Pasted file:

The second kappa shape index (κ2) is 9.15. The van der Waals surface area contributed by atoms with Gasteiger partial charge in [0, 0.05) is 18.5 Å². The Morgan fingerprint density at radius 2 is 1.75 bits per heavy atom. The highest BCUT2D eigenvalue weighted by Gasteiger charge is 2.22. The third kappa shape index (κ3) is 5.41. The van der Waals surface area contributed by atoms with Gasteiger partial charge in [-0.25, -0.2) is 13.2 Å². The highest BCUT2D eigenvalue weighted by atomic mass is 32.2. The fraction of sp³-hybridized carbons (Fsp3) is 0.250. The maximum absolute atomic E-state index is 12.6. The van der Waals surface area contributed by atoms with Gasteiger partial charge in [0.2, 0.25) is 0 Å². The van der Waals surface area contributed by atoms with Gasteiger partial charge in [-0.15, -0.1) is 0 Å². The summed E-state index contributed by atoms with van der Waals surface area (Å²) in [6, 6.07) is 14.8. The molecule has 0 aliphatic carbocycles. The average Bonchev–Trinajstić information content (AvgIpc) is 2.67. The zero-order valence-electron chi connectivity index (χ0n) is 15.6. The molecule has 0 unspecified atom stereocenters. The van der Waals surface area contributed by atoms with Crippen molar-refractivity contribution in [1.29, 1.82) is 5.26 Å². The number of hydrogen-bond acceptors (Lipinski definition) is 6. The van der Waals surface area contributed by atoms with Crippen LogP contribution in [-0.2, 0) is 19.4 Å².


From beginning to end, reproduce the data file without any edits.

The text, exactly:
The second kappa shape index (κ2) is 9.15. The van der Waals surface area contributed by atoms with Gasteiger partial charge in [0, 0.05) is 18.5 Å². The Morgan fingerprint density at radius 2 is 1.75 bits per heavy atom. The highest BCUT2D eigenvalue weighted by Gasteiger charge is 2.22. The third kappa shape index (κ3) is 5.41. The van der Waals surface area contributed by atoms with Gasteiger partial charge in [-0.25, -0.2) is 13.2 Å². The highest BCUT2D eigenvalue weighted by atomic mass is 32.2. The fraction of sp³-hybridized carbons (Fsp3) is 0.250. The maximum absolute atomic E-state index is 12.6. The van der Waals surface area contributed by atoms with Gasteiger partial charge in [0.2, 0.25) is 0 Å². The van der Waals surface area contributed by atoms with Gasteiger partial charge in [-0.15, -0.1) is 0 Å². The summed E-state index contributed by atoms with van der Waals surface area (Å²) in [6, 6.07) is 14.8. The molecule has 0 aliphatic carbocycles. The average Bonchev–Trinajstić information content (AvgIpc) is 2.67. The zero-order valence-electron chi connectivity index (χ0n) is 15.6. The molecule has 0 unspecified atom stereocenters. The van der Waals surface area contributed by atoms with Crippen molar-refractivity contribution in [1.29, 1.82) is 5.26 Å². The number of hydrogen-bond acceptors (Lipinski definition) is 6. The van der Waals surface area contributed by atoms with Crippen LogP contribution in [-0.2, 0) is 19.4 Å².